Unfortunately there is no beach at Charco del Palo. On Google Earth what appears to be a large beach just north of the village is, in fact, a large area of sand with many, many, very sharp pieces of lava in it. There is no access to the sea from any of this area. At Las Piteras there is a tidal swimming area with rock terraces around it. Elsewhere in Charco del Palo there is a flat rock, called Monkey Rocks, protruding into the sea where people sunbathe and swim and also a tidal swimming pool.

 

One day we noticed people rushing to the edge of the cliff in front of Las Piteras and pointing down to the sea. We followed their lead and saw a pod of around a dozen, or maybe more, pilot whales swimming to and fro a hundred yards or so off shore. At other times we also saw bottlenose dolphins and Risso's dolphins both close to the shore.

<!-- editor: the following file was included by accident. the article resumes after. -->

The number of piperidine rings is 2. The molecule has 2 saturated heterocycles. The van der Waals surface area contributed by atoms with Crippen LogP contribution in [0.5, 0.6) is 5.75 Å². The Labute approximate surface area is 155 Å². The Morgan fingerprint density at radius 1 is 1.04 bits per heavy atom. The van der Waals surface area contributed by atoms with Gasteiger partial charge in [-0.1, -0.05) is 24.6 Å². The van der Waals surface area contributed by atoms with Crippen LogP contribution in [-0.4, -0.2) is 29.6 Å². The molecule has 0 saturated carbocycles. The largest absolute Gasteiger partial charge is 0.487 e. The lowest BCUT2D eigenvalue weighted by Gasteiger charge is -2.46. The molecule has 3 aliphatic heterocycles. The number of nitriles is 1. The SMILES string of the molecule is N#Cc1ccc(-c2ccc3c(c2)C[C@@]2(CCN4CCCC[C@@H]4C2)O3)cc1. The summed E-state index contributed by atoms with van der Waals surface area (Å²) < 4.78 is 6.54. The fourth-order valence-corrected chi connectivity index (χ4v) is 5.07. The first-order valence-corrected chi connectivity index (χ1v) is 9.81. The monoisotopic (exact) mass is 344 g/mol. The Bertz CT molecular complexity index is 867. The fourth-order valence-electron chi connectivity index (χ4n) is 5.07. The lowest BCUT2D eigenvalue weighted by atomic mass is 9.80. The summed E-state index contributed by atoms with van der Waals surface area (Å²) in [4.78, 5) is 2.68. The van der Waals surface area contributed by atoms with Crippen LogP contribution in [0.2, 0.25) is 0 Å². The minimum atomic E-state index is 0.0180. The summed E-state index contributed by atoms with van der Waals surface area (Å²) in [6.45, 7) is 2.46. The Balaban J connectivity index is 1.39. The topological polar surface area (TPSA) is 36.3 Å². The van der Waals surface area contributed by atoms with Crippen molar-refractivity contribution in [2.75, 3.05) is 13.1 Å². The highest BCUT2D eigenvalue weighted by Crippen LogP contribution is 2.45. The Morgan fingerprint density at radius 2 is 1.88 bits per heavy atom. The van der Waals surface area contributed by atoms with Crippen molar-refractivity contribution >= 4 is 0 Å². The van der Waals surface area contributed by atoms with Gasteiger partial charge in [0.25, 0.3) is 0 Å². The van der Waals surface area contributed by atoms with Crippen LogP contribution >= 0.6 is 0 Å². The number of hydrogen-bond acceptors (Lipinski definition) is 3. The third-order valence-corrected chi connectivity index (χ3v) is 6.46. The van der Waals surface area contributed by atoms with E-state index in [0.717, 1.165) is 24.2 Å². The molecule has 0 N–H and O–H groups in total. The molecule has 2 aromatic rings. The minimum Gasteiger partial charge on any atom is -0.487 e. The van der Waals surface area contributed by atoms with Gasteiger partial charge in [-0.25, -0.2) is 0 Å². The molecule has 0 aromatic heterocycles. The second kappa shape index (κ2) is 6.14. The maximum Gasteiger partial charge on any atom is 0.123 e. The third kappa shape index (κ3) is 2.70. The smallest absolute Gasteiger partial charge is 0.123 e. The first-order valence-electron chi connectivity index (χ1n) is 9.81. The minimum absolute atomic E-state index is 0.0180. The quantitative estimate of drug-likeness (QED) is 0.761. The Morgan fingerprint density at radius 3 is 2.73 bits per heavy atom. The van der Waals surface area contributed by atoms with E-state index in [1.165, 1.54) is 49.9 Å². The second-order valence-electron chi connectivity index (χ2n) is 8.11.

During our four holidays we visited several beaches in different parts of the island. Details of some of these are given below.

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There are several markets across the island.  The biggest is on Sundays from 0900-1400 in Teguise - not to be confused with Costa Teguise, where there is a Friday market.

 

Other markets can be found in:

Arrecife - Saturdays - 0900-1400

Marina Rubicon, Playa Blanca - Wednesdays & Saturdays - 0900-1400  

Uga - Saturdays & Sundays - 0900-1400

Details of these and other places can be found by clicking on the Lanzarote website button, below.

Costa Teguise - Fridays - 1700-2200

Haría - Saturdays - 1000-1400

Mancha Blanca - Sundays - 0900-1400

Playa de Famara at low tide

Boules at Charco del Palo